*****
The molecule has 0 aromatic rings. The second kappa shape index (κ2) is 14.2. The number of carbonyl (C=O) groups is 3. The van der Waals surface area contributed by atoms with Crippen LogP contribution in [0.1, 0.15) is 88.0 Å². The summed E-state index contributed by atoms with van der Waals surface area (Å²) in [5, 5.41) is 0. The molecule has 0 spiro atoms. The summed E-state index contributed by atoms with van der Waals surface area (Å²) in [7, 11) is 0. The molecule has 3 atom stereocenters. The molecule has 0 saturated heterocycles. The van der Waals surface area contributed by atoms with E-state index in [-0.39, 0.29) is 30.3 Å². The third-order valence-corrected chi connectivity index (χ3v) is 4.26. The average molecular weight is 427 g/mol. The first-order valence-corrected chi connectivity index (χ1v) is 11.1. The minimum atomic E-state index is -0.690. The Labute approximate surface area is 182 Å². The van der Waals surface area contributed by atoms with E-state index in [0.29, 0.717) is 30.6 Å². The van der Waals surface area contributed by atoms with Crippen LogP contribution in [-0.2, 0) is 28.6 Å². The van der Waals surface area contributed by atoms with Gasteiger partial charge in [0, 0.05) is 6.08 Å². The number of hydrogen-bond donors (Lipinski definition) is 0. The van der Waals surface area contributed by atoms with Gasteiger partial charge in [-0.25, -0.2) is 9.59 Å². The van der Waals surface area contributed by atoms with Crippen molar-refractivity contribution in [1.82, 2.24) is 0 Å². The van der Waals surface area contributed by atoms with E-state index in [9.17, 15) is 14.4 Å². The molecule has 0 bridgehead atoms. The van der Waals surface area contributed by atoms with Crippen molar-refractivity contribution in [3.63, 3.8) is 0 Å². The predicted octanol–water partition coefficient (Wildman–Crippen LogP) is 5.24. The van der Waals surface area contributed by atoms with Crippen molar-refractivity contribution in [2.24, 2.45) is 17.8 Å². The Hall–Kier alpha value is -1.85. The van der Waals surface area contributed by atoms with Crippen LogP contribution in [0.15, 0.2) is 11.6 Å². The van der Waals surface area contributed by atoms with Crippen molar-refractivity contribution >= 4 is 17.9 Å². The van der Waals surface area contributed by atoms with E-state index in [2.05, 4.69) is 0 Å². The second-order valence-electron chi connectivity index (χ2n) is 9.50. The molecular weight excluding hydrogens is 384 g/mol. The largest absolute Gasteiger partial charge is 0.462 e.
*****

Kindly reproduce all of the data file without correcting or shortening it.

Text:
The molecule has 0 aromatic rings. The second kappa shape index (κ2) is 14.2. The number of carbonyl (C=O) groups is 3. The van der Waals surface area contributed by atoms with Crippen LogP contribution in [0.1, 0.15) is 88.0 Å². The summed E-state index contributed by atoms with van der Waals surface area (Å²) in [5, 5.41) is 0. The molecule has 0 spiro atoms. The summed E-state index contributed by atoms with van der Waals surface area (Å²) in [7, 11) is 0. The molecule has 3 atom stereocenters. The molecule has 0 saturated heterocycles. The van der Waals surface area contributed by atoms with E-state index in [-0.39, 0.29) is 30.3 Å². The third-order valence-corrected chi connectivity index (χ3v) is 4.26. The average molecular weight is 427 g/mol. The first-order valence-corrected chi connectivity index (χ1v) is 11.1. The minimum atomic E-state index is -0.690. The Labute approximate surface area is 182 Å². The van der Waals surface area contributed by atoms with E-state index in [0.29, 0.717) is 30.6 Å². The van der Waals surface area contributed by atoms with Crippen LogP contribution in [-0.2, 0) is 28.6 Å². The van der Waals surface area contributed by atoms with Gasteiger partial charge in [0, 0.05) is 6.08 Å². The number of hydrogen-bond donors (Lipinski definition) is 0. The van der Waals surface area contributed by atoms with Gasteiger partial charge in [-0.25, -0.2) is 9.59 Å². The van der Waals surface area contributed by atoms with Crippen molar-refractivity contribution in [1.82, 2.24) is 0 Å². The van der Waals surface area contributed by atoms with E-state index in [9.17, 15) is 14.4 Å². The molecule has 0 bridgehead atoms. The van der Waals surface area contributed by atoms with Crippen molar-refractivity contribution in [3.63, 3.8) is 0 Å². The predicted octanol–water partition coefficient (Wildman–Crippen LogP) is 5.24. The van der Waals surface area contributed by atoms with Crippen molar-refractivity contribution in [2.24, 2.45) is 17.8 Å². The Hall–Kier alpha value is -1.85. The van der Waals surface area contributed by atoms with Crippen LogP contribution in [0.15, 0.2) is 11.6 Å². The van der Waals surface area contributed by atoms with Crippen molar-refractivity contribution >= 4 is 17.9 Å². The van der Waals surface area contributed by atoms with E-state index in [2.05, 4.69) is 0 Å². The second-order valence-electron chi connectivity index (χ2n) is 9.50. The molecular weight excluding hydrogens is 384 g/mol. The largest absolute Gasteiger partial charge is 0.462 e.